Debian Bug Squashing Party Salzburg 2014

Posted in debian, english, events, planet-debian, software April 28, 2014

bsp2014_small

This weekend, Bernd Zeimetz organized a BSP at the offices of conova in Salzburg, Austria. Three days of discussions, bugfixes, sparc removals and a lot of fun and laughter.

We squashed a total of 87 bugs: 66 bugs affecting Jessie/Sid were closed, 9 downgraded and 8 closed via removals. As people tend to care about (old)stable, 3 bugs were fixed in Wheezy and one in Squeeze. These numbers might be not totaly correct, as were kinda creative at counting… Marga promised a talk about “an introduction to properly counting bugs using the ‘Haus vom Nikolaus’ algorithm to the base of 7″.

IMG_20140427_182902

Speaking of numbers, I touched the following bugs (not all RC):

  • #741806: pygresql: FTBFS: pgmodule.c:32:22: fatal error: postgres.h: No such file or directory
    Uploaded an NMU with a patch. The bug was introduced by the recent PostgreSQL development package reorganisation.
  • #744229: qpdfview: FTBFS synctex/synctex_parser.c:275:20: fatal error: zlib.h: No such file or directory
    Talked to the maintainer, explaining the importance of the upload and verifying his fix.
  • #744300: pexpect: missing dependency on dh-python
    Downgraded to wishlist after verifying the build dependency is only needed when building for Wheezy backports.
  • #744917: luajit: FTBFS when /sbin is not in $PATH
    Uploaded an NMU with a patch, which later was canceled due to a maintainer upload with a slightly different fix.
  • #742943: nagios-plugins-contrib: check_raid: wants mpt-statusd / mptctl
    Analyzed the situation, verified the status with the latest upstream version of the ckeck and commented on the bug.
  • #732110: nagios-plugins-contrib: check_rbl error when nameserver available only in IPv6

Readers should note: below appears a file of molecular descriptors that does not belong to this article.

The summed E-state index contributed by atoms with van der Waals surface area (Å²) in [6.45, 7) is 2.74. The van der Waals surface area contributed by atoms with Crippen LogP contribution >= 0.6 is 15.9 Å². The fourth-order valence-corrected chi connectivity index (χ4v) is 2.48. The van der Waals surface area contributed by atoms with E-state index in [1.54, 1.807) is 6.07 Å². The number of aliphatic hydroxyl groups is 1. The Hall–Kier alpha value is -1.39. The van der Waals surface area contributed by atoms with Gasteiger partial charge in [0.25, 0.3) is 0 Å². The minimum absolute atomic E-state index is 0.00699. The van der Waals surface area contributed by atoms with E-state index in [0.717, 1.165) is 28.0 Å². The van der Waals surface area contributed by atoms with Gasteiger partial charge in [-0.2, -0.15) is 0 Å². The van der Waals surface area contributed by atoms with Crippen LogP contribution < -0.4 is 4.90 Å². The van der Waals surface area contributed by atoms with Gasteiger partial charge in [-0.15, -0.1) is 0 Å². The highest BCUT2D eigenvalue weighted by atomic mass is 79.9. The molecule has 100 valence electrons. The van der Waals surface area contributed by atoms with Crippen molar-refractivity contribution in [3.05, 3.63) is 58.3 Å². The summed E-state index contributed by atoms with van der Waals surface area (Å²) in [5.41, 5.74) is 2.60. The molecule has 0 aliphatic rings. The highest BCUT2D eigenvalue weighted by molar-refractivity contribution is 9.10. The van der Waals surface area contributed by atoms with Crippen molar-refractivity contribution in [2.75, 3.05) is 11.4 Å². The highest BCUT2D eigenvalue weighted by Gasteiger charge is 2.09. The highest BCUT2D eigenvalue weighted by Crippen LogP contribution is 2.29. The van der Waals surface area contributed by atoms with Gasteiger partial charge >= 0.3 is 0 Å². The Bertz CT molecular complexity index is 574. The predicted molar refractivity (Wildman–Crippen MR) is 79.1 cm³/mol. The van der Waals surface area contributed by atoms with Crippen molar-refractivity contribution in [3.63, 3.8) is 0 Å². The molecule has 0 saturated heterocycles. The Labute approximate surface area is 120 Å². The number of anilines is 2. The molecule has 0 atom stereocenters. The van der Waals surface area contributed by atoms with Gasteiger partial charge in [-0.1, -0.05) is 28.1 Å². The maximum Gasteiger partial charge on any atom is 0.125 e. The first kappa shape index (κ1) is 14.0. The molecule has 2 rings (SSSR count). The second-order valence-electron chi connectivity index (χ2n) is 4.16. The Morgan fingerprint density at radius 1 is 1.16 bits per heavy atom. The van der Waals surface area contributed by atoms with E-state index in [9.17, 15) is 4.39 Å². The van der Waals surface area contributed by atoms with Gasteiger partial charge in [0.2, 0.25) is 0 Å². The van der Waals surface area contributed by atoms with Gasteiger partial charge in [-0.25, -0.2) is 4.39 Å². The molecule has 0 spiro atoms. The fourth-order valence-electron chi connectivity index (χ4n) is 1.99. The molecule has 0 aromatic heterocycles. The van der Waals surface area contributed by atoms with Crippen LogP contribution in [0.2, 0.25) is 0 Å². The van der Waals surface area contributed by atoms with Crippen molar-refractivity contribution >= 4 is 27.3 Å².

Verify that the bug is fixed in the latest release and mark it as done.
  • #684726: nagios-plugins-contrib: RFP: check-v46 — Icinga / Nagios plugin for dual stacked (IPv4 / IPv6) hosts
    Mark bug as done, the changelog was missing a proper “Closes” tag.
  • #661167: nagios-plugins-contrib: please include nagios-check-printer-status
    Mark bug as done, the changelog was missing a proper “Closes” tag.
  • #745895: nagios-plugins-contrib: does not compile against Varnish 4.0.0
    Write a patch for supporting the Varnish 3 and 4 APIs at the same time. Also proposed the patch upstream.
  • #744922: nagios-plugins-contrib: check_packages: check for security updates broken
    Forward our security_updates_critical patch and Felix’ fixes to it upstream, then updating check_packages to the latest upstream version.
  • #744248: nagios-plugins-contrib: check_cert_expire: support configurable warn/crit times
    Forward Helmut’s patch upstream, then updating check_cert_expire to the latest upstream version.
  • #745691: django-classy-tags: FTBFS: Sphinx documentation not found
    Analyze the issue and the fix proposed in SVN, comment on the bug.
  • #713876: thinkfan: [PATCH] bugfix: use $MAINPID for ExecReload
    Prepare and upload of the latest upstream release, which includes Michael’s patch.
  • #713878: thinkfan: [PATCH] use dh-systemd for proper systemd-related maintscripts
    Apply Michael’s patch to the Debian packaging.
  • #728087: thinkfan: Document how to start thinkfan with systemd
    Apply Michael’s patch to the Debian packaging.
  • #742515: blktap-dkms: blktapblktap kernel module failed to build
    Upload an NMU with a patch based on the upstream fix.
  • #745598: libkolab: FTBFS in dh_python2 (missing Build-Conflicts?)
    Upload an NMU with a patch against libkolab’s cmake rules, tightening the search for Python to 2.7.
  • #745599: libkolabxml: FTBFS with undefined reference to symbol ‘_ZTVN5boost6detail16thread_data_baseE’
    Upload an NMU with a patch against libkolabxml’s cmake rules, properly linking the tests to the Boost libraries.
  • #746160: libcolabxml: FTBFS when both python2 and python3 development headers are installed
    Filling the bug while working on #745599, then uploading an NMU with a patch against libkolabxml’s cmake rules, tightening the search for Python to 2.7.
  • #714045: blcr-dkms: blcr module is not built on kernel 3.9.1
    Checking the status of the bug upstream, and marking it as forwarded.
  • #653404: hdapsd: init.d status support
    Added Peter’s patch to the Debian packaging, upload yet pending.
  • #702199: hdapsd: Typo in package description
    Fixed typo in the description, upload yet pending.
  • #745219: crmsh: should depends on python-yaml
    Verifying the bug with Stefan Bauer and sponsoring his NMU.
  • #741600: 389-ds-base: CVE-2014-0132
    Sponsoring the NMU for Tobias Frost.

A couple of (non-free) pictures are available at Uwe’s salzburg-cityguide.at.